Microsoft Won’t Provide Security Updates to Old PCs on Windows 11

Microsoft

I’d like to feel optimistic about Windows 11. But after months of reporting on its rigid hardware requirements, which will leave millions of PCs in the past, a successful Windows 11 launch seems impossible. Microsoft almost remedied things last Friday when it announced that users can manually install Windows 11 on underpowered PCs. But the company forgot to mention something important—it won’t provide software or security updates for systems that take advantage of this “loophole.”

To be honest, the Windows 11 installation “loophole” wasn’t worth much praise in the first place. Even with Microsoft’s official guides and documentation, only tech-savvy folk will manually install an OS on their PC. Average users who want Windows 11 are forced to buy a newer PC if they don’t own one already, and most people are average users.

But the “loophole” is better than nothing, and a lot of people were just excited to hear that their current PC will run Windows 11. That’s what makes today’s news so frustrating—Microsoft refuses to provide Windows Updates when you install Windows 11 on an underpowered PC.

That means you need to manually install every Windows 11 update if your PC has a pre-8th gen Intel Core CPU. It also means that Microsoft will refuse to send you security updates, which often contain zero-day bug fixes, and may even withhold driver updates.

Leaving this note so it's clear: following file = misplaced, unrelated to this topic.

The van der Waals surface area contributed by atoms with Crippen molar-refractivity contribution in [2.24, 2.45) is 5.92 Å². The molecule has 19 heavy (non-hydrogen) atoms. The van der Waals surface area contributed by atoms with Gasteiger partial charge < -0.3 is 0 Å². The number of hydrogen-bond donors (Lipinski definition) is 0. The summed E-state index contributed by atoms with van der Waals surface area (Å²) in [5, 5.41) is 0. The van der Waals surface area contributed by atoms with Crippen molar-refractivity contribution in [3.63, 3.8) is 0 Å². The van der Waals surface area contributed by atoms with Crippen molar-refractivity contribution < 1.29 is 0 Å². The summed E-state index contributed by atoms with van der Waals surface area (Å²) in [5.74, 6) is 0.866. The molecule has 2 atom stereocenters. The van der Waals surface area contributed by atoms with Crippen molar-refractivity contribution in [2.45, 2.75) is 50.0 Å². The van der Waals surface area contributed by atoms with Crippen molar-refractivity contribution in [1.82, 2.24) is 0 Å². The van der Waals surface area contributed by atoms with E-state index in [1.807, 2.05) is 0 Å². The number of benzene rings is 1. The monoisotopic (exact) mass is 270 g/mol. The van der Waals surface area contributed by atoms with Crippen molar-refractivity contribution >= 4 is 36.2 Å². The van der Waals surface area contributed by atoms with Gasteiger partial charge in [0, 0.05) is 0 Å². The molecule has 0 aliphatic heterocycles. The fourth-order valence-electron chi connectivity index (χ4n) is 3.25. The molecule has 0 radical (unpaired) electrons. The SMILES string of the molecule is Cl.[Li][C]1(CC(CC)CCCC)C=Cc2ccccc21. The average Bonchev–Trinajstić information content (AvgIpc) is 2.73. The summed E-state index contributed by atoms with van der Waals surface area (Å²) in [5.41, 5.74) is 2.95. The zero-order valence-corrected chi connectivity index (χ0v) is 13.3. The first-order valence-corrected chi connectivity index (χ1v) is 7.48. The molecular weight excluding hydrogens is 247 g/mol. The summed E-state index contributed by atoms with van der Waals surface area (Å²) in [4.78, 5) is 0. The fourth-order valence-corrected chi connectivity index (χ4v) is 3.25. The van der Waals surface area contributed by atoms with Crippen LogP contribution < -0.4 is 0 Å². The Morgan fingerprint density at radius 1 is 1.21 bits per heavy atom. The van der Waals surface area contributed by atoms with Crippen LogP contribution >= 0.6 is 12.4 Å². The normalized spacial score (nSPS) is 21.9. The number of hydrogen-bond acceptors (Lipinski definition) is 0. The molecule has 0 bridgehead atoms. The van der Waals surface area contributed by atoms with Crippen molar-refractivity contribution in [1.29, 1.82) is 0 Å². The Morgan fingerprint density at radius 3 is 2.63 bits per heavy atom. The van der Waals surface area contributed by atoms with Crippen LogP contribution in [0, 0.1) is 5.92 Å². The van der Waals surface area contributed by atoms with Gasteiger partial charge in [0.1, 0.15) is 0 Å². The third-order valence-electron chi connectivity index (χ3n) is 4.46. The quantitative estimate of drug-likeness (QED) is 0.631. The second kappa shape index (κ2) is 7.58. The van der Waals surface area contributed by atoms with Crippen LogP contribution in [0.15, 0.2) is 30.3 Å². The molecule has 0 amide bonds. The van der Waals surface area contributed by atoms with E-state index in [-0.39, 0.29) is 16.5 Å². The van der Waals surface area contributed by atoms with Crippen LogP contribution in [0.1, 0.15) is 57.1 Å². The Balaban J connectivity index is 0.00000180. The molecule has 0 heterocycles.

Unless you’re the kind of person who enjoyed dealing with manual updates and driver downloads in the 90s and 2000s, I suggest avoiding this mess. The risk to your security (and your sanity) just isn’t worth it. You should either stick with Windows 10 or buy a new PC that’s Windows 11-compatible (if you really care that much about Windows 11).

If it makes you feel any better, there’s a decent chance that Microsoft is just trying to downplay its Windows 11 installation “loophole.” The company hasn’t optimized Windows 11 for older hardware, so if ordinary people try the OS on their underpowered PC, they may be left with a bad impression. Maybe Microsoft will go against its word and provide updates for old PCs on Windows 11, although I seriously doubt it.

Source: Microsoft via The Verge

Andrew Heinzman Andrew Heinzman
Andrew is a writer for Review Geek and its sister site, How-To Geek. Like a jack-of-all-trades, he handles the writing and image editing for a mess of tech news articles, daily deals, product reviews, and complicated explainers. Read Full Bio »

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